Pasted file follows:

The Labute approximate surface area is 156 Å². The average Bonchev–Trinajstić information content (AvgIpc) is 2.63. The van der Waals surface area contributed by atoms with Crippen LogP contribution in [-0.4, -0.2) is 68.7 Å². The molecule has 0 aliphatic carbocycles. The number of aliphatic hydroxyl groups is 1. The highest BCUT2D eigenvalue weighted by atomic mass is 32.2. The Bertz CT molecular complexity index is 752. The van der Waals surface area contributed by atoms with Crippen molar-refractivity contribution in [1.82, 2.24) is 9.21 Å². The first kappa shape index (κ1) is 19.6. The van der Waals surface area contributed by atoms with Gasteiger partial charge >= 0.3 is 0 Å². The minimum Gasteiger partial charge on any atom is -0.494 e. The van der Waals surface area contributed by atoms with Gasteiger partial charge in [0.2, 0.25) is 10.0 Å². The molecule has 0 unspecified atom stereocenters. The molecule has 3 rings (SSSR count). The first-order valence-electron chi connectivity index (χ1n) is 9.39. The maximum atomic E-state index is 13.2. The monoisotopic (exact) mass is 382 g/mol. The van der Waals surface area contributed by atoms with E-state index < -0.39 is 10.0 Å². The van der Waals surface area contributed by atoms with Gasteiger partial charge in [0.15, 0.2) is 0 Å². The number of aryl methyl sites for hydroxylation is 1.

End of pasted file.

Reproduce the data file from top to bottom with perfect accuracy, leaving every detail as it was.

The Labute approximate surface area is 156 Å². The average Bonchev–Trinajstić information content (AvgIpc) is 2.63. The van der Waals surface area contributed by atoms with Crippen LogP contribution in [-0.4, -0.2) is 68.7 Å². The molecule has 0 aliphatic carbocycles. The number of aliphatic hydroxyl groups is 1. The highest BCUT2D eigenvalue weighted by atomic mass is 32.2. The Bertz CT molecular complexity index is 752. The van der Waals surface area contributed by atoms with Crippen molar-refractivity contribution in [1.82, 2.24) is 9.21 Å². The first kappa shape index (κ1) is 19.6. The van der Waals surface area contributed by atoms with Gasteiger partial charge >= 0.3 is 0 Å². The minimum Gasteiger partial charge on any atom is -0.494 e. The van der Waals surface area contributed by atoms with Gasteiger partial charge in [0.2, 0.25) is 10.0 Å². The molecule has 0 unspecified atom stereocenters. The molecule has 3 rings (SSSR count). The first-order valence-electron chi connectivity index (χ1n) is 9.39. The maximum atomic E-state index is 13.2. The monoisotopic (exact) mass is 382 g/mol. The van der Waals surface area contributed by atoms with E-state index < -0.39 is 10.0 Å². The van der Waals surface area contributed by atoms with Gasteiger partial charge in [0.15, 0.2) is 0 Å². The number of aryl methyl sites for hydroxylation is 1.